There are three areas within the consultation that may improve this situation: health professionals’ self-assessment, peer review, and patients’ self-assessment. The four measures identified above appear to be the most suited for assessing what the person with pain thinks of the consultation. But what these authors found was that patients weren’t involved in generating the items for any of these measures. Content validity is therefore questionable. Internal consistency for each measure was acceptable (that’s whether the measure is measuring a single construct, or more than one construct), but test-retest reliability wasn’t available, so it’s impossible to determine how much influence random variation plays on the scores obtained. The authors of this paper remark that the developers of each scale don’t appear to have considered the purpose for which the scales were developed, and as a result haven’t conducted adequate studies to determine whether the measures actually do the job. So, for example, the questionnaire developers haven’t discussed things like whether the questionnaires are responsiveto change, discriminate between high or low attributes, or the number of measures that need to be taken to obtain reliable feedback for a provider.
The authors of this paper suggest that there is much to be learned about healthcare consultations between individuals with pain and their healthcare provider. They suggest that patient-provider interactions need qualitative exploration to generate theoretical models to be tested and empirically determined. For a really recent paper on this, Ronald Chenail of Nova Southeastern University, Fort Lauderdale has written in The Qualitative Report just this month about appropriate research designs that might be used. In it he describes the types of research that can be conducted into patient experiences – Preconceptions, Treatment Experiences; Quality of Life; Satisfaction; Illness Understandings; and Design. He describes five qualitative designs for exploring these areas, and ten steps for conducting a clinical qualitative study on patient experience.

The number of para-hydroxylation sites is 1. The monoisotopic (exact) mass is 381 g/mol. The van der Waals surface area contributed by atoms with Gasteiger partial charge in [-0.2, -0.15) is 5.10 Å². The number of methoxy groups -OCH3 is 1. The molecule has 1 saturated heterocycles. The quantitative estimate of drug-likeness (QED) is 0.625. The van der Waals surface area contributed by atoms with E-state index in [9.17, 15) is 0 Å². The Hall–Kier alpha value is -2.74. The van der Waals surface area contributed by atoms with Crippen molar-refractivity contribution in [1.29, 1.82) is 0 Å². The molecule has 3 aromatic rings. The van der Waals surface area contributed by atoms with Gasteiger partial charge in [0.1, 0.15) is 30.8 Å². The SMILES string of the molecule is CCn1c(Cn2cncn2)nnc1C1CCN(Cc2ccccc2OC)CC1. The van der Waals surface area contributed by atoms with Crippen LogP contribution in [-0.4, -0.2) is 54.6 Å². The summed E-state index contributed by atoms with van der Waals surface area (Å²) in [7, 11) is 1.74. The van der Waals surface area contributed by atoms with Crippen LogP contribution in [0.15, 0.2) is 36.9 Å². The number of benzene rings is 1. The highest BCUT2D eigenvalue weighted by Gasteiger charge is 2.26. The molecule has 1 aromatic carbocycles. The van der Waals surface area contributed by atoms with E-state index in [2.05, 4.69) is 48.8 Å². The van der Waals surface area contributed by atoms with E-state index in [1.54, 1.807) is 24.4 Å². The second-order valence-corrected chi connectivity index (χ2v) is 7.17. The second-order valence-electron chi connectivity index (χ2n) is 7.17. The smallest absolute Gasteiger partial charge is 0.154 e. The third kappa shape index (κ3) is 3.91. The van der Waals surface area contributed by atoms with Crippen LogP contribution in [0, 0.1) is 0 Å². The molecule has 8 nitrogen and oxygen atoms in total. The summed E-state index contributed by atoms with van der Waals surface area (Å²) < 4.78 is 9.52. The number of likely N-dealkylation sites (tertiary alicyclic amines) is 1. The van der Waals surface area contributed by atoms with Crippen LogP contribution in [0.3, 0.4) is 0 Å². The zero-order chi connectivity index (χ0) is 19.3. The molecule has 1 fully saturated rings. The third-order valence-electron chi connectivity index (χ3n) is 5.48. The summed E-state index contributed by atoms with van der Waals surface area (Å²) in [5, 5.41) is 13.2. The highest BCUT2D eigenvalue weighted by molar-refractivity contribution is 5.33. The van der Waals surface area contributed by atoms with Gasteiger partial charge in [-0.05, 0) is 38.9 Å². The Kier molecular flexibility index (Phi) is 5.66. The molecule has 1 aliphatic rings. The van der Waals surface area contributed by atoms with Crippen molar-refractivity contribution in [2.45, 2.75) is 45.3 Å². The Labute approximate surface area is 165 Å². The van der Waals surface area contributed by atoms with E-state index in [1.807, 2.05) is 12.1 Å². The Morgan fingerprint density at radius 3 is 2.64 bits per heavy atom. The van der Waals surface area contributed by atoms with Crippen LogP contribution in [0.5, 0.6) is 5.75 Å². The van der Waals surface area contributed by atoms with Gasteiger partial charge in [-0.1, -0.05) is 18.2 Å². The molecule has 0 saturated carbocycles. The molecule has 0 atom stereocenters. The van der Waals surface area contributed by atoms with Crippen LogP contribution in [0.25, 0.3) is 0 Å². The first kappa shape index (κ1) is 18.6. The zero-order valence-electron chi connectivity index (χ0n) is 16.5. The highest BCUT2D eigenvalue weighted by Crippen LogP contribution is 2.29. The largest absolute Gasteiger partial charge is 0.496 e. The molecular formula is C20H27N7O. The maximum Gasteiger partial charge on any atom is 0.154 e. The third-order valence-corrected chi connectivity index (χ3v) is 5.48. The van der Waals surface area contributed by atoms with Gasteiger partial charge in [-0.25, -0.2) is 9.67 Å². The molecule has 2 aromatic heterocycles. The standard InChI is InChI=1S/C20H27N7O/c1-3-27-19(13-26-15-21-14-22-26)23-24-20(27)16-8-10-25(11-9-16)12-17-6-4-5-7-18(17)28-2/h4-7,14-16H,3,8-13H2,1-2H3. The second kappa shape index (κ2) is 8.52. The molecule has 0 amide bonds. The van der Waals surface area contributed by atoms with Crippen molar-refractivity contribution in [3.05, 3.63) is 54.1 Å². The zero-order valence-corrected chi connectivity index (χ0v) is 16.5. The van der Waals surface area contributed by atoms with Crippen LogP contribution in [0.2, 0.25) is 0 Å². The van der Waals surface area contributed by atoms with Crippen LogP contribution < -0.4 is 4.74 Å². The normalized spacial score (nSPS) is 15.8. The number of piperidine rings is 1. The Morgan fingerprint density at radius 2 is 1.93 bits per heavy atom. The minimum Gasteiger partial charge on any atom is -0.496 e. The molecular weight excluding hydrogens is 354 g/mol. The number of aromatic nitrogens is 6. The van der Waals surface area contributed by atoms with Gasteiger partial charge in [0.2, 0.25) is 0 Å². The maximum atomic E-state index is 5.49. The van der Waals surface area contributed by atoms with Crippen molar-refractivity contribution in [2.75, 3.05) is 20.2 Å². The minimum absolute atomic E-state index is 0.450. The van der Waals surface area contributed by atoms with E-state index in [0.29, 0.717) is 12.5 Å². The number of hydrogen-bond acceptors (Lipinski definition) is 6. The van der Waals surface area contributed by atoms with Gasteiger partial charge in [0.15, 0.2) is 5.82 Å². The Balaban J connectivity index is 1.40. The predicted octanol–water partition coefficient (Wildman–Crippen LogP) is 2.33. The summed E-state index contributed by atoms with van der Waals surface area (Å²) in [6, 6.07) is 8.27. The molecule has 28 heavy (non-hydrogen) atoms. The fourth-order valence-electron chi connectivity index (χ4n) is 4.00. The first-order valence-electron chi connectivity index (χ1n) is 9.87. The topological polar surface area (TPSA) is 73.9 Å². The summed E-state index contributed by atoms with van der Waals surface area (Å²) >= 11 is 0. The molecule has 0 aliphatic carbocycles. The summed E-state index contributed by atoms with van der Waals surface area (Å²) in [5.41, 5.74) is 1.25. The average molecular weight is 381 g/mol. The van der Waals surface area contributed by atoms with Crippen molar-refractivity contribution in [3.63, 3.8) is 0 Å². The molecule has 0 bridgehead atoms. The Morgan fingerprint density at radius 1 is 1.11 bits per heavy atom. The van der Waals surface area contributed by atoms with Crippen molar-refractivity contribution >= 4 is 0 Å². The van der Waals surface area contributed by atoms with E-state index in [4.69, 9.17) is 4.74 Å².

Stomski, N., Mackintosh, S., & Stanley, M (2010). Patient Self-report Measures of Chronic Pain Consultation Measures: A Systematic Review Clinical Journal of Pain, 26 (3) DOI: 10.1097/AJP.0b013e3181c84e76
Chapman SL, Jamison RN, Sanders SH, et al. Perceived
treatment helpfulness and cost in chronic pain rehabilitation.
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Freburger JK, Callahan LF, Currey SS, et al. Use of the trust
in physician scale in patients with rheumatic disease: psychometric
properties and correlates of trust in the rheumatologist.
Arthritis Care Res. 2003;49:51–58.
Jenkinson C, Coulter A, Gyll R, et al. Measuring the experiences
of health care for patients with musculoskeletal disorders
(MSD): development of the picker MSD questionnaire. Scand
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Smith MY, Winkel G, Egert J, et al. Patient-physician
communication in the context of persistent pain: validation
of a modified version of the patients’ perceived involvement in
care scale. J Pain Symptom Manage. 2006;32:71–81.
Chenail, R. (2011). How to conduct clinical qualitative research on the patient’s experience. The Qualitative Report. 16(4);pp 1173-1190